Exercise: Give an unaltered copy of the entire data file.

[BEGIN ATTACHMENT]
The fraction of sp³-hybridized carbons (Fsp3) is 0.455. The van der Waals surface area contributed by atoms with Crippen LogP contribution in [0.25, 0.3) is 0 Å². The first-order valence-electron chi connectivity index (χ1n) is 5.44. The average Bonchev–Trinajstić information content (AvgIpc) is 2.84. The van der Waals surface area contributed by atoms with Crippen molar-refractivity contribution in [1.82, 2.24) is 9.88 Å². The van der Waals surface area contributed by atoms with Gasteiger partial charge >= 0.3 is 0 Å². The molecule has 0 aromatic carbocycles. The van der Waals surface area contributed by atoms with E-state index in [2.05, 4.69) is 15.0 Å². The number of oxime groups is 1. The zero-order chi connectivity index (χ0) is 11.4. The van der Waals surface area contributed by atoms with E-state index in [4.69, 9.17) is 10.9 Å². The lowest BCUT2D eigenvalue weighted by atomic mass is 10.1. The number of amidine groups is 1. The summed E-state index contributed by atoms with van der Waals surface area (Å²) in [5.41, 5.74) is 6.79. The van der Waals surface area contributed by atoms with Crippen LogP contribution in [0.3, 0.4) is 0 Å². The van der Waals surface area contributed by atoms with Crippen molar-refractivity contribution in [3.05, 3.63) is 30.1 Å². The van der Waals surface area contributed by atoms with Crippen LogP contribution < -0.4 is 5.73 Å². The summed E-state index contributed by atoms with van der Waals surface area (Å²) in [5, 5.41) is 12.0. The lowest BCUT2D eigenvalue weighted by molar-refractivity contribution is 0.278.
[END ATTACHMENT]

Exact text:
The fraction of sp³-hybridized carbons (Fsp3) is 0.455. The van der Waals surface area contributed by atoms with Crippen LogP contribution in [0.25, 0.3) is 0 Å². The first-order valence-electron chi connectivity index (χ1n) is 5.44. The average Bonchev–Trinajstić information content (AvgIpc) is 2.84. The van der Waals surface area contributed by atoms with Crippen molar-refractivity contribution in [1.82, 2.24) is 9.88 Å². The van der Waals surface area contributed by atoms with Gasteiger partial charge >= 0.3 is 0 Å². The molecule has 0 aromatic carbocycles. The van der Waals surface area contributed by atoms with E-state index in [2.05, 4.69) is 15.0 Å². The number of oxime groups is 1. The zero-order chi connectivity index (χ0) is 11.4. The van der Waals surface area contributed by atoms with E-state index in [4.69, 9.17) is 10.9 Å². The lowest BCUT2D eigenvalue weighted by atomic mass is 10.1. The number of amidine groups is 1. The summed E-state index contributed by atoms with van der Waals surface area (Å²) in [5.41, 5.74) is 6.79. The van der Waals surface area contributed by atoms with Crippen LogP contribution in [0.3, 0.4) is 0 Å². The van der Waals surface area contributed by atoms with Crippen molar-refractivity contribution in [3.05, 3.63) is 30.1 Å². The van der Waals surface area contributed by atoms with Crippen LogP contribution < -0.4 is 5.73 Å². The summed E-state index contributed by atoms with van der Waals surface area (Å²) in [5, 5.41) is 12.0. The lowest BCUT2D eigenvalue weighted by molar-refractivity contribution is 0.278.